Stars of Asia

25 leaders at the forefront of change

Stunning surprises, economic dynamism, and a bit of heartbreak -- Asia has experienced all of them this year. Just rewind the tape and you get the idea. Pundits were blown away by the electoral triumph of India's National Congress Party led by Sonia Gandhi, the Italian-born widow of Prime Minister Rajiv Gandhi, over the ruling Bharatiya Janata Party. It reminded us all of democracy's power in a society that has become a global outsourcing mecca but still struggles with entrenched poverty.

Another eye-opener, of course, has been the economic revival of Japan, written off as a society in permanent decline. The turnaround owes much to gutsy managers and even some gaijin. At the same time, Chinese policymakers grappled with a white-hot economy that might run off the rails, a scenario with global implications.

Say this about the region: It hasn't lacked for human drama. And the achievements of individual policymakers, entrepreneurs, managers, financiers, and opinion shapers that drive the region are what BusinessWeek's seventh annual Stars of Asia is all about. These outstanding players come from all walks of life. In the political sphere, maverick reformers such as Japanese Economy & Financial Services Minister Heizo Takenaka are working to repair a sick banking sector that held Japan back from prosperity. And Chun Jung Bae, parliamentary leader of the ruling Uri Party, is leading a crusade to change the corruption-prone political culture of South Korea.

Let's not forget the contribution of managers, who have helped Asia remain the world's most economically vibrant region. In China, Miao Wei has refashioned what was once a near-bankrupt truckmaker, Dongfeng Motor Corp., into a profitable passenger carmaker that is now allied with Nissan Motor Co. (NSANY ) Another turnaround has been Matsushita Electric Industrial Co. (MAT ) When Kunio Nakamura took over the company four years ago, he knew the time for half-baked restructuring was over. He slashed 20,000 jobs -- almost unthinkable in Japan. Today, Matsushita is raking in profits, thanks to lower costs as well as new and stylish digital cameras and DVD recorders.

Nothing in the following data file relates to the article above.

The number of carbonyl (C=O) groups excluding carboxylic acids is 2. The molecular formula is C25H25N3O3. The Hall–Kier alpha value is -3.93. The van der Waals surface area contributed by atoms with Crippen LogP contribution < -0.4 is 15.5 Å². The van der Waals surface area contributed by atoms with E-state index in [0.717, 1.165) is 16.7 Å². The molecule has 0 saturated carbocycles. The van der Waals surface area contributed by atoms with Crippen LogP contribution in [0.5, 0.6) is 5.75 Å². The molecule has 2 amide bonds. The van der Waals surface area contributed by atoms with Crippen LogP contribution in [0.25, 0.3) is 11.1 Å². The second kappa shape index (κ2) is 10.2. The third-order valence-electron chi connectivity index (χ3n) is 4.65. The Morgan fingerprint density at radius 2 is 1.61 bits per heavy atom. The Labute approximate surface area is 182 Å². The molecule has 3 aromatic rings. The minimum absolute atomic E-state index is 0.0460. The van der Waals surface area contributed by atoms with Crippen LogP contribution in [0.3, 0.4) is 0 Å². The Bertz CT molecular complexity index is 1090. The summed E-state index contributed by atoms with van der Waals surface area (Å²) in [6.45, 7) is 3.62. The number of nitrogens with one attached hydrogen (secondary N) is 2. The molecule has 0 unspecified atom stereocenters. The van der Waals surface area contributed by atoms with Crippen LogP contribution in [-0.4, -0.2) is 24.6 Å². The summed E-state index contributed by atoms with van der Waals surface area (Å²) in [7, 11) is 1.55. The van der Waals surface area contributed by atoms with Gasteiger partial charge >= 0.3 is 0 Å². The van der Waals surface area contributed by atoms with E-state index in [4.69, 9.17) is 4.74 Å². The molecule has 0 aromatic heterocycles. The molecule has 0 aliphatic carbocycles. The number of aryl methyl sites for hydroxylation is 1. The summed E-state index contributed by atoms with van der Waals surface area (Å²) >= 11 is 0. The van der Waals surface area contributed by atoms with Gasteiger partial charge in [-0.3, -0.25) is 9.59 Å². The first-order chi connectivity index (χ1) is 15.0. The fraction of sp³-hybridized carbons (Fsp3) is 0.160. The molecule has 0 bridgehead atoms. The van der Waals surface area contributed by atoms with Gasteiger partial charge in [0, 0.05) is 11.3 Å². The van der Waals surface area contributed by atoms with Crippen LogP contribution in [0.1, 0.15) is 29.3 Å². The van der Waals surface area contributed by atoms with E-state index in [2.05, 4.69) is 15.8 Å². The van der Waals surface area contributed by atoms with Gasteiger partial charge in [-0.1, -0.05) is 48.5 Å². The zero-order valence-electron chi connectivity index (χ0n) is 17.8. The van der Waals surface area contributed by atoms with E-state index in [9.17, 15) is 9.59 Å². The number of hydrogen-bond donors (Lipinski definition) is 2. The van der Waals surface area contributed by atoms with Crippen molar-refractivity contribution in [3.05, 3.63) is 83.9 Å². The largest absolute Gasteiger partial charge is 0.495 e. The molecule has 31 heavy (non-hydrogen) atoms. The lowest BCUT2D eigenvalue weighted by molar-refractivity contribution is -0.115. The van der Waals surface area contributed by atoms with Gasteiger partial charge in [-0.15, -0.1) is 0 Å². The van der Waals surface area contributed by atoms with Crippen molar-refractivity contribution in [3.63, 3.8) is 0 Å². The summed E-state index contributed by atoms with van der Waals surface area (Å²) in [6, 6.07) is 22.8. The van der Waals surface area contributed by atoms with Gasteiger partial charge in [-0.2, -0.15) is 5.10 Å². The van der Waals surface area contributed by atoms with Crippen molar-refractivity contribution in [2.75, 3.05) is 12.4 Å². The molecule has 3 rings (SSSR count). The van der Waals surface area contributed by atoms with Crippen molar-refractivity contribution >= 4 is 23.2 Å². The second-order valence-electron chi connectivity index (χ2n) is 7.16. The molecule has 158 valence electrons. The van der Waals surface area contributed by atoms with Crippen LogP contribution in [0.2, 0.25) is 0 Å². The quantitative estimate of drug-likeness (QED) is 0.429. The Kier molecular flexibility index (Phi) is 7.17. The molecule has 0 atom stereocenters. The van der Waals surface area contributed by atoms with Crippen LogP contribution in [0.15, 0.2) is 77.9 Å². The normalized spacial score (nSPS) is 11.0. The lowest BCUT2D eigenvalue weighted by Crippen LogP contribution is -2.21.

Asia's entrepreneurial vigor is as strong as ever. Consider the story of Tony Fernandes, who had the guts to buy a tiny bankrupt Malaysian airline, Air Asia, back in late 2001, when terrorism fears slammed the industry. Today, it is a profitable, fast-growing international discount carrier, and Fernandes is driving dramatic change in civil aviation policy in Southeast Asia.

Then there are those unique souls who risk much to fight injustice and cast an unflattering light on poverty and corruption, sadly another part of the Asian reality. To many Westerners, China is a land of glittering skylines and unbridled growth. But the husband-and-wife team Chen Guidi and Wu Chuntao, authors of the book, China's Peasants: An Investigation, discovered the dark side of the China story, where corrupt local politicians seem unresponsive to human needs. If there is a common thread among our Asia Stars it is this: Be they mighty official or muckraker, these folks care deeply about their societies and want to make a difference. And that's one reason among many that Asia continues to fascinate.

By Brian Bremner in Tokyo Correspondents Frederik Balfour, Bruce Einhorn, Moon Ihlwan, Manjeet Kripalani, Michael Shari, Dexter Roberts, Ian Rowley, Assif Shameen, and Hiroko Tashiro contributed to this report.

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